Therefore, this study analyzed the SF-36 and SF-6D data obtained from more than 500 patients in Japan to reveal the effects of HAM and related symptoms on HRQoL. These patients had worse HRQoL than the general population. Moreover, multivariate analysis demonstrated that not only gait dysfunction but also other symptoms of HAM were significantly associated with poorer HRQoL. To our knowledge, this is the first study that has examined the SF-36 and SF-6D of patients with HAM from Japan.
Materials and Methods
Data Source and Study Population
We used data from the “HAM-net,” a nationwide patient registration system for HAM in Japan (UMIN000028400) (19). The HAM-net recruits patients from all over Japan through the website or leaflets distributed to patients at clinics and patient meetings. Patients can apply to the HAM-net office via telephone, fax, or e-mail. After registration, trained nurses and coordinators uniformly conduct annual telephone interviews with patients to collect their data, including demographic information and medical conditions, such as HAM-related symptoms and medications. This study analyzed data at enrollment in the HAM-net. Of the 558 patients enrolled in the HAM-net between April 1, 2012 and December 31, 2018, 538 patients who had SF-36 data were included in this study (Figure 1). The Bioethics Committee of St. Marianna University School of Medicine approved this study (Approval ID no. 2044). All participants provided written informed consent.
Evaluation of Health-Related Quality of Life
The patients included in this study answered the Japanese standardized version of the SF-36, version 2 (20, 21). The SF-36, which includes 36 questions, comprises the following eight subscales: physical functioning (PF), limitations on role functioning because of physical health (role physical, RP), bodily pain (BP), general health perception (GH), vitality (VT), social functioning (SF), limitations on role functioning because of emotional problems (role emotional, RE), and mental health (MH). We evaluated the subscales of the SF-36 using the norm-based scoring method based on the national standard value. The norm-based score is standardized with a mean value of 50 and standard deviation (SD) of 10, with higher values indicating better HRQoL. Scores of less than 50 indicate that the HRQoL is worse than that of the general Japanese population. Moreover, we calculated the SF-6D score from the SF-36. The SF-6D is a preference-based HRQoL score for economic evaluation, ranging from 0 to 1, with higher values indicating better HRQoL (9).
Valuables Extracted From the HAM-net
All data analyzed in this study were collected via telephone interviews conducted at the time of enrollment in the HAM-net. In addition to the SF-36 scores, we extracted data on age and sex as well as medical data regarding the major symptoms of HAM at enrollment, including gait dysfunction, sensory dysfunction in the legs (pain and numbness), urinary dysfunction, and constipation. Gait dysfunction was evaluated using the Osame Motor Disability Score (OMDS), a scale specific to HAM (Table 1) (19). The OMDS ranges from 0 to 13, with higher scores indicating greater walking disability. We divided the OMDS into four levels (i.e., 0–4, 5, 6, and 7–13) to assess the relationship between the OMDS and HRQoL.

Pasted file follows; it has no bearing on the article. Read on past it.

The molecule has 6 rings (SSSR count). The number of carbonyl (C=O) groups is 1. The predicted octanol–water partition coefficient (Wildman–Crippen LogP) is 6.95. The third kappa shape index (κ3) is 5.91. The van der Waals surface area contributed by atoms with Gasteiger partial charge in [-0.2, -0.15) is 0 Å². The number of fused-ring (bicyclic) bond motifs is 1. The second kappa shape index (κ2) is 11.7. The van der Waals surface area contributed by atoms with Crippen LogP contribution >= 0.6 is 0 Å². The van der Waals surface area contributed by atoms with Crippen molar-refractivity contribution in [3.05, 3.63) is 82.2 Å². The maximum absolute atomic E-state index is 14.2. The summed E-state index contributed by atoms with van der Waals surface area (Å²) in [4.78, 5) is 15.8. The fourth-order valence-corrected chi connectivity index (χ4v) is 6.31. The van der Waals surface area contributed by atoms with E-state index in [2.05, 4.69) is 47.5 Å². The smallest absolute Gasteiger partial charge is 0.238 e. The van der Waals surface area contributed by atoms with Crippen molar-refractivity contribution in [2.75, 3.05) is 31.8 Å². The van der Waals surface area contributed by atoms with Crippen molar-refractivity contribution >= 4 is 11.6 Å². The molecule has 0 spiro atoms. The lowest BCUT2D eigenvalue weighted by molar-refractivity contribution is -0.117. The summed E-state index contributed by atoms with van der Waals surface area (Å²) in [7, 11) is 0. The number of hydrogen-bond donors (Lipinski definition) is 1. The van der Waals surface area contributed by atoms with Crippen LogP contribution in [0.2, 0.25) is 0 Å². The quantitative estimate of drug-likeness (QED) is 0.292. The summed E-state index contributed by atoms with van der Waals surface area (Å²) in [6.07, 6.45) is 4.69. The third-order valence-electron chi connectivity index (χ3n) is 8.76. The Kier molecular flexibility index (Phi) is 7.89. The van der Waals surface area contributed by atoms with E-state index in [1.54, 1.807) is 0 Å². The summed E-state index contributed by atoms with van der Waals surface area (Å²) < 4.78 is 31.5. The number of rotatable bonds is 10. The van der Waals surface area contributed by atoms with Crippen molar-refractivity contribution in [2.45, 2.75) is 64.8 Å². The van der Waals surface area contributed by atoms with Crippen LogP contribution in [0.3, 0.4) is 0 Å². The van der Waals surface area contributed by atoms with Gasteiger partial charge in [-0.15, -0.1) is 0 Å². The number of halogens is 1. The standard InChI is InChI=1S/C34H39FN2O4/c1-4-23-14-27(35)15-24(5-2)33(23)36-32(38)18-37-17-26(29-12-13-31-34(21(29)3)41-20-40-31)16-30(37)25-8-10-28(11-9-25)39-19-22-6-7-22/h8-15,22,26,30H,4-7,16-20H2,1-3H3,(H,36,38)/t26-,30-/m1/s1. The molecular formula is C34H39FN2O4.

• OMDS 0–4: patients who can walk without walking aid.
• OMDS 5: patients who can walk more than 10 m with unilateral support.
• OMDS 6: patients who can walk more than 10 m with bilateral support.
• OMDS 7–13: patients who cannot walk 10 m with bilateral support, including those who cannot walk at all.
Leg pain and numbness were reported by patients as absent, occasional, or persistent. Urinary dysfunction was evaluated using the HAM-bladder dysfunction severity grade (HAM-BDSG) (22). The HAM-BDSG comprises four grades (grades 0–III) according to the dependency on urinary catheters and the presence or absence of lower urinary tract symptoms or medications.
• Grade 0 (HAM-BDSG 0): patients who do not use urinary catheters, have no lower urinary tract symptoms, and take no medications for lower urinary tract symptoms.
• Grade I (HAM-BDSG I): patients who do not use urinary catheters but have lower urinary tract symptoms or take medications.
• Grade II (HAM-BDSG II): patients who require intermittent catheters.
• Grade III (HAM-BDSG III): patients who use indwelling catheters.
The presence or absence of constipation was reported by patients without defining constipation. Data on the use of oral laxatives, manual extraction, enemas, and corticosteroids were also extracted. Of the extracted data, only the HAM-BDSG data of eight patients (1.5%) were missing; they were excluded from the HAM-BDSG analyses.
The outcomes of interest were as follows: (1) HRQoL evaluated using the SF-6D and SF-36 subscales in patients with HAM and (2) impact of HAM-related symptoms on HRQoL.
Patient characteristics were reported as means and SDs or medians with interquartile ranges (IQRs) for continuous variables and frequencies for categorical variables.
We used the unpaired t-test to compare the SF-6D scores of patients with HAM against the national population norm reported by Shiroiwa et al. (23). This report includes SF-6D scores classified according to the age category; however, it did not include an overall population score. Therefore, we compared the SF-6D score of our whole cohort with that of the 60–69 years age category in the general population [mean (SD) score: 0.674 (0.128), n = 199], because the mean age of our patients was 62.0 years. The one-sample t-test was used to compare the SF-36 subscale scores with the national standard of 50.